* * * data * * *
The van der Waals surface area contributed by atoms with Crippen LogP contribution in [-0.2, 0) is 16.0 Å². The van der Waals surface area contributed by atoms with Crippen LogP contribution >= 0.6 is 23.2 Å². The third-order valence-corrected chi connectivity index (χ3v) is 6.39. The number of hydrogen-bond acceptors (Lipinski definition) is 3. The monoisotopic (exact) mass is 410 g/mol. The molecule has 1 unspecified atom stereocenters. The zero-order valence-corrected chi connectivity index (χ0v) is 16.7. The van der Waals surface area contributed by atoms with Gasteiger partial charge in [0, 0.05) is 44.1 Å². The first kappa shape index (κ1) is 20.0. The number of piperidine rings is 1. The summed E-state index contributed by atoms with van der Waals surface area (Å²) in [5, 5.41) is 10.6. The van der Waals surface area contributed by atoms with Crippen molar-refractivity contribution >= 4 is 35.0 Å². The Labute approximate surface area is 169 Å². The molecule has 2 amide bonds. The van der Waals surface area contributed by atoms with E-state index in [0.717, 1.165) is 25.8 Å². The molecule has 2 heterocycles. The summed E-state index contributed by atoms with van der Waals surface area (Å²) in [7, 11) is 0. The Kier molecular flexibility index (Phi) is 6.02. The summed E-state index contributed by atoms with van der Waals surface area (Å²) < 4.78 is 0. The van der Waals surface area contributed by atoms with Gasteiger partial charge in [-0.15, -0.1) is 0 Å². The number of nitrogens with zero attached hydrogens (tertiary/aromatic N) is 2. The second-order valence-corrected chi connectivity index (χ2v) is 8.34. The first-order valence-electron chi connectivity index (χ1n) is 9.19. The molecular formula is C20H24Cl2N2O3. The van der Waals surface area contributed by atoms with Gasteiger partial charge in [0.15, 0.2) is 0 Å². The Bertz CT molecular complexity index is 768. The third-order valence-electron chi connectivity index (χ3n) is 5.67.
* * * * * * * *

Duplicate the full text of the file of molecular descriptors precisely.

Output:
The van der Waals surface area contributed by atoms with Crippen LogP contribution in [-0.2, 0) is 16.0 Å². The van der Waals surface area contributed by atoms with Crippen LogP contribution >= 0.6 is 23.2 Å². The third-order valence-corrected chi connectivity index (χ3v) is 6.39. The number of hydrogen-bond acceptors (Lipinski definition) is 3. The monoisotopic (exact) mass is 410 g/mol. The molecule has 1 unspecified atom stereocenters. The zero-order valence-corrected chi connectivity index (χ0v) is 16.7. The van der Waals surface area contributed by atoms with Gasteiger partial charge in [0, 0.05) is 44.1 Å². The first kappa shape index (κ1) is 20.0. The number of piperidine rings is 1. The summed E-state index contributed by atoms with van der Waals surface area (Å²) in [5, 5.41) is 10.6. The van der Waals surface area contributed by atoms with Crippen molar-refractivity contribution >= 4 is 35.0 Å². The Labute approximate surface area is 169 Å². The molecule has 2 amide bonds. The van der Waals surface area contributed by atoms with E-state index in [0.717, 1.165) is 25.8 Å². The molecule has 2 heterocycles. The summed E-state index contributed by atoms with van der Waals surface area (Å²) in [7, 11) is 0. The Kier molecular flexibility index (Phi) is 6.02. The summed E-state index contributed by atoms with van der Waals surface area (Å²) < 4.78 is 0. The van der Waals surface area contributed by atoms with Gasteiger partial charge in [-0.15, -0.1) is 0 Å². The number of nitrogens with zero attached hydrogens (tertiary/aromatic N) is 2. The second-order valence-corrected chi connectivity index (χ2v) is 8.34. The first-order valence-electron chi connectivity index (χ1n) is 9.19. The molecular formula is C20H24Cl2N2O3. The van der Waals surface area contributed by atoms with Gasteiger partial charge in [0.15, 0.2) is 0 Å². The Bertz CT molecular complexity index is 768. The third-order valence-electron chi connectivity index (χ3n) is 5.67.